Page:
e-FX Awards 2020: Best liquidity provider for corporates; Best liquidity provider for options; and Best single dealer platform – Citi


While 2020 presented the FX industry with unprecedented challenges, technology came to the fore in a remarkable manner to smooth the transition towards a remote working environment

Brian McCappin - Citi - web.jpg
Brian McCappin, Citi

Market participants in the FX industry owe much to technology for the remarkable resilience with which the industry overcame the challenges presented by the Covid-19 pandemic. Large FX liquidity providers such as Citi were front and centre in providing their clients with the necessary tried and tested tools to navigate the changing FX landscape as many adapted to a remote working environment.

The pandemic not only fundamentally changed how market participants were forced to operate in times of crisis, but also propelled existing trends, such as institutional clients embracing mobile trading with fervour or corporates intensifying the digitalisation of their treasuries.

While the pandemic disturbed their day-to-day activities, most market participants experienced minimal disruption of service. Even at the height of market dislocation in March and April they were able to carry on conducting business from remote locations just as easily as from an office environment.

“We have to acknowledge that industry-wide technology has been astonishing,” says Brian McCappin, global head of institutional FX and local markets sales at Citi. “The robustness, the latency, the efficacy of pricing and quality of connectivity, all have surpassed everybody’s expectation. This is an industry-wide pat on the back moment; the experience has been phenomenal.”

In Citi’s case, by April the bank had migrated up to 90% of its global staff to work-from-home locations with equal access to liquidity, risk and client data, and transactional and trading applications.

McCappin explains that, while the shift was made with remarkable ease and with minimal consequence to the bank’s operational safety and service, there were some challenges. These, however, were more individual in nature, such as the need to secure speedier internet connections with greater bandwidth for individual employees to operate the company’s range of tools and applications.

“We run endless contingencies and scenarios for various levels of severity that might take down our operation,” points out McCappin. “Obviously all of this planning was beneficial, but we hadn’t planned or certainly never expected this level of contingency.

“In the end, the technology we all sit on has evolved to such a degree that humans were able to carry out their tasks remotely just as easily and stably as if they were office-based.”

The adoption of mobile trading technology is particularly noteworthy in this regard. While market participants had hitherto been cautious about using mobile applications, they readily adopted the technology as the pandemic compelled them to adapt to a remote working environment.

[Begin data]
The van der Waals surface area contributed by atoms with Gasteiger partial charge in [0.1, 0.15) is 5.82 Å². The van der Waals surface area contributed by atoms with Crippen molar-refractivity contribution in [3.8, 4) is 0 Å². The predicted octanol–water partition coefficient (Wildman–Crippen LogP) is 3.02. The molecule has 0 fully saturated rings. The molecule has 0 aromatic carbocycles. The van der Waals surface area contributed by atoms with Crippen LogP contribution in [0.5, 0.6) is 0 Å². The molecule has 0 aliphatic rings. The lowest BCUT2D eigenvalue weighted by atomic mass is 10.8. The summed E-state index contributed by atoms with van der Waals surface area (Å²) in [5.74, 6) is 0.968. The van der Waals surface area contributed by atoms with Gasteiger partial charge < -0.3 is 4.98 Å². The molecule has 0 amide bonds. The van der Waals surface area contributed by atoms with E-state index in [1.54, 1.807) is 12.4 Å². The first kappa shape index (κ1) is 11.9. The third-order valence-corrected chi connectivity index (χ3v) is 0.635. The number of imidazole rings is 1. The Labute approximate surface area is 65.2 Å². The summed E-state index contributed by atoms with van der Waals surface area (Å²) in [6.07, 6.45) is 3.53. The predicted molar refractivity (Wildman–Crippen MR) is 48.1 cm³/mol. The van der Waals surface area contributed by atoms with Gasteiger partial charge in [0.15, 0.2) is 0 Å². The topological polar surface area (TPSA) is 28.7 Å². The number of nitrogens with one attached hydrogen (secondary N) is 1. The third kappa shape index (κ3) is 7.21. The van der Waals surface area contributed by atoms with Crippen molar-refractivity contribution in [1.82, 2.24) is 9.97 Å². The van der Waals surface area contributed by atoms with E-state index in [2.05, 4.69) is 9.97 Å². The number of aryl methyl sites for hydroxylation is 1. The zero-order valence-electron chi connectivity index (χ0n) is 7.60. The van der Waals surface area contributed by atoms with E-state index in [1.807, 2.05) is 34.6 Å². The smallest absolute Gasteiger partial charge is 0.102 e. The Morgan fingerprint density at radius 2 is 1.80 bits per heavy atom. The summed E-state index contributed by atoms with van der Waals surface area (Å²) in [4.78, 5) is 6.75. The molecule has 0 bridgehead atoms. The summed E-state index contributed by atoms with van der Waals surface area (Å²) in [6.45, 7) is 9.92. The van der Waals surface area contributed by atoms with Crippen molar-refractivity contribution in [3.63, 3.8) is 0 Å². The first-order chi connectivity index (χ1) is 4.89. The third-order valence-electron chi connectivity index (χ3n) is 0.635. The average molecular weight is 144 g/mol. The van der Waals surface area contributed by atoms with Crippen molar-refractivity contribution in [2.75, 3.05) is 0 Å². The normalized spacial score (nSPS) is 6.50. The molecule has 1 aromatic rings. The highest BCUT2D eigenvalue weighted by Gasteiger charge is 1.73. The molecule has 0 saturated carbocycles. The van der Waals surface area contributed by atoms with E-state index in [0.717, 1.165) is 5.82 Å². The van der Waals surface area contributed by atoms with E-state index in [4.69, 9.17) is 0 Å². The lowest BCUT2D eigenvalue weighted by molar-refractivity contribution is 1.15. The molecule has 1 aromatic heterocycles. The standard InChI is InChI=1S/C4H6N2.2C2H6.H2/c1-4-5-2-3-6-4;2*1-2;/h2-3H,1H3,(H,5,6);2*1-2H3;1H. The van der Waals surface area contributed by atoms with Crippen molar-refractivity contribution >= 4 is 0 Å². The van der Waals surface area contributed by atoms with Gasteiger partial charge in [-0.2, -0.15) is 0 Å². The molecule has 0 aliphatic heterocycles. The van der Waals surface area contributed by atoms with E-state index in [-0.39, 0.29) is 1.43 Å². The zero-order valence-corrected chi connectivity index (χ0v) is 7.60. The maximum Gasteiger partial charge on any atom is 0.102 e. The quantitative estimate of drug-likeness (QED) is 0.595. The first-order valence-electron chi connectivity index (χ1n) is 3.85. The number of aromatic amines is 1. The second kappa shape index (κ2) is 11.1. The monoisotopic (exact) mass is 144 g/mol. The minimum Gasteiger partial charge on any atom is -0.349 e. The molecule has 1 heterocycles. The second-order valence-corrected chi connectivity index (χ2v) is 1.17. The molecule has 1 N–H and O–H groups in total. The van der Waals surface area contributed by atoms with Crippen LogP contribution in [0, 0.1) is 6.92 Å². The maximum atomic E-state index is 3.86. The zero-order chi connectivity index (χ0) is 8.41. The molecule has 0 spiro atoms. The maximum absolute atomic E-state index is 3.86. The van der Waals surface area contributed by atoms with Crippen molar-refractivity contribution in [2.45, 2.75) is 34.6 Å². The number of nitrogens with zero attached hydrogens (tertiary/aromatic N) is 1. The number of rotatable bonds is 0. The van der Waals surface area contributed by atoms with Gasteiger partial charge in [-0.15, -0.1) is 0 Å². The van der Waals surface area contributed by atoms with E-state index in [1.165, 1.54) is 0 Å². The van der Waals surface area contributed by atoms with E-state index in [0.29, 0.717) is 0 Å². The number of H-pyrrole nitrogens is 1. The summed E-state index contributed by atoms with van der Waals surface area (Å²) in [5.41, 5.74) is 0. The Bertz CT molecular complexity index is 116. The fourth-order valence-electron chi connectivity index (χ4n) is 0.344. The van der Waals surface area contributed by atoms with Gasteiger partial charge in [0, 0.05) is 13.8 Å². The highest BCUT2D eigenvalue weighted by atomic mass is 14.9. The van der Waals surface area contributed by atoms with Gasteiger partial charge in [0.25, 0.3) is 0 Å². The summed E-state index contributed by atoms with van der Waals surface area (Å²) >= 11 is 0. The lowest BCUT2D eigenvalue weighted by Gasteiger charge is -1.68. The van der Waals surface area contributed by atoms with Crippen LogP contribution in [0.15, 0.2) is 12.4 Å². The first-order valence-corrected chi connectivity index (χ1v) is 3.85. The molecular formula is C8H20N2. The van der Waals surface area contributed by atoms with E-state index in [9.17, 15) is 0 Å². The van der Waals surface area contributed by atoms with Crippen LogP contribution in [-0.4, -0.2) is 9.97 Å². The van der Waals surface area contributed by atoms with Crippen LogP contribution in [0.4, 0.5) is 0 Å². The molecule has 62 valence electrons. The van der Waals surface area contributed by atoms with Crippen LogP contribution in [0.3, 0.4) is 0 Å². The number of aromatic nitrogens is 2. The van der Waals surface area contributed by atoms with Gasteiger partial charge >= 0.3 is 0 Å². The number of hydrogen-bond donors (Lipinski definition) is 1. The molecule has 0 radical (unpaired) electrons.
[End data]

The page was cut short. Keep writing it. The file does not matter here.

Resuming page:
McCappin estimates that, by early June, the share of trading going through Citi’s mobile trading application was 10 to 15 times higher than in the three months before. 

“As it happens, the appropriateness of the product means that we saw an incredible amount of business going through our mobile channel – like nothing we had seen before,” says McCappin. “We always felt there was a place for mobile and that it had a safe and secure role to play in how our clients access liquidity.

“The incredible degree of comfort with which clients are now utilising our mobile trading application has given us great encouragement. We’re grateful for that and are glad that it was there when our clients needed it.”

While an increasing number of Citi’s institutional clients were choosing to trade via the bank’s mobile application, in the early days of the pandemic and at the height of the volatility spike many others preferred to speak to a live sales representative through its voice-trading channel.

“In those early moments of market dislocation many clients migrated back to the traditional risk transfer and high-touch sales support,” explains McCappin. “Businesses that previously happily executed trades via a single dealer’s application programming interface or through an aggregator or platform suddenly chose to pick up the phone and interact with a trusted voice that could facilitate their trading on a risk transfer basis.”

For Citi, this development was vindication of its decision to maintain a certain level of voice trading within its FX offering, despite market participants’ persistent shift towards an electronic environment over the past five years.

“Citi’s decision not to remove that capacity from our product offering was invaluable,” says McCappin. “We’re comfortable with our size and role within the industry, which allows us to do both in an appropriate and targeted manner.